I’m currently up to date with DP 6.02 and still stable, efficient and delivering audio by deadline without fail. DP 6.0 offered a number of improvements, such as extremely helpful custom window arranging (with the use of sidebars, cells and scalable windows in a session), faster and better-looking graphics (with colorful waveform backgrounds and faster overview drawing) and 32-bit file creation. The latter, a boring but essential feature, is my personal favorite; now when I “bounce to disc” (DP’s terminology for creating a new audio file, including edits, processing and automation, etc.) I can create a 32-bit file, resulting in more headroom, less distortion and greater clarity. These bounces play side by side with 24-bit tracks in the same session.

There are other more obvious DP improvements as well, such as “CD creation direct from timeline;” support of WAV files as a native format (thus goodbye to cumbersome, non-interleaved Sound Designer II files); its new LA-2A compressor plug-in (I’ve heard slightly more authentic ones, but this is more flexible with useful “modern” and “vintage” tonal options); and MOTU’s new convolution reverb, called ProVerb. All the rage these days, my convolution ‘verb keeps up with the pack with excellent sound quality, reasonable CPU usage, and the ability to capture your own impulse responses — just like an expensive third party app. Speaking of third party apps, Audio Unit plug-ins now accept continuous automation data, quite helpful for precise processor changes while mastering, in particular.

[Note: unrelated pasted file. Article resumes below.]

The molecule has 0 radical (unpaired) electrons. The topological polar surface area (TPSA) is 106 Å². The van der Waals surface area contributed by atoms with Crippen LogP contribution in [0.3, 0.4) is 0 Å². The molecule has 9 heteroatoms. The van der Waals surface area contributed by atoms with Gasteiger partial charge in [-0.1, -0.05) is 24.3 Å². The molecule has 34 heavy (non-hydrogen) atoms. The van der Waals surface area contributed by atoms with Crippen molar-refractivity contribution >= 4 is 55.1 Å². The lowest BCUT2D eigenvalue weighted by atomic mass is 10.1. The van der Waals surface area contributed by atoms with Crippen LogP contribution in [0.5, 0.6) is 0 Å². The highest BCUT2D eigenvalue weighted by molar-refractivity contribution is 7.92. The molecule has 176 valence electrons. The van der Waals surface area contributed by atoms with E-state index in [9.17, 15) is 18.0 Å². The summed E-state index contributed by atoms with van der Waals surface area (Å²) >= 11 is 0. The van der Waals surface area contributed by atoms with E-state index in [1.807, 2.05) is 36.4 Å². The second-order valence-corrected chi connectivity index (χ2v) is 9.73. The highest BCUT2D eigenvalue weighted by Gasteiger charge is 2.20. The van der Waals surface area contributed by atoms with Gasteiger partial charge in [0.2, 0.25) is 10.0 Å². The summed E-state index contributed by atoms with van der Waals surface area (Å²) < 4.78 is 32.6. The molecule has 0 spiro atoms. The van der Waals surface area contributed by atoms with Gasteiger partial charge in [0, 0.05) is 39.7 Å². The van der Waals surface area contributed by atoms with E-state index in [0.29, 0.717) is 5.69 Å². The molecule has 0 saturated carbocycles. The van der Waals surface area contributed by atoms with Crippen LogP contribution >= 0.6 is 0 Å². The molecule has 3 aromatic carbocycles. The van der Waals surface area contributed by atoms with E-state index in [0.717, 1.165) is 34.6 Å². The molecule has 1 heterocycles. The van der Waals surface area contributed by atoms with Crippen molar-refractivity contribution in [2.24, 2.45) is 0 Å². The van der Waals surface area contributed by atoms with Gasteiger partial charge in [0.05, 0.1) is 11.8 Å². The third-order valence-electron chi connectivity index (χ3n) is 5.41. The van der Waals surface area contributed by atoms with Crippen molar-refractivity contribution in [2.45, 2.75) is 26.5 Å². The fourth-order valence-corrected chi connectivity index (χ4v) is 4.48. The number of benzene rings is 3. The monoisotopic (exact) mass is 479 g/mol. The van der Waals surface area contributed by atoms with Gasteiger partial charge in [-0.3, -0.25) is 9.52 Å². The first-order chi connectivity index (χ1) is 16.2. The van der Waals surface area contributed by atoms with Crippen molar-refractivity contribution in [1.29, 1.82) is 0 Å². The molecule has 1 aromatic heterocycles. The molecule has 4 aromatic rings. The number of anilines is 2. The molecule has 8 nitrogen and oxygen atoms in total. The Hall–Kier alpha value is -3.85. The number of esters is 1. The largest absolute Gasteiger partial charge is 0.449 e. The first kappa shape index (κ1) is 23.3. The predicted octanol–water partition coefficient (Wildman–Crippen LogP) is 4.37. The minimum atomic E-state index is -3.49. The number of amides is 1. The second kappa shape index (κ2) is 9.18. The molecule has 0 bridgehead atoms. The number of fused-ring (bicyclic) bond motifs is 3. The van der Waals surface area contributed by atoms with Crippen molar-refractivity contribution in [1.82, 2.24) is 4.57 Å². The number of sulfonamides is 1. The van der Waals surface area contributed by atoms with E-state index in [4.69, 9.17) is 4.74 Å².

Other DP benefits include the ability to use multiple file types or interleave formats in one session, which nicely saves conversion time. The new “snap information” window puts control of all your nudging parameters in an easy to configure and place window. DP’s improved track comping feature streamlines the process of creating, auditioning and editing multiple takes into perfect lead vocals, for example.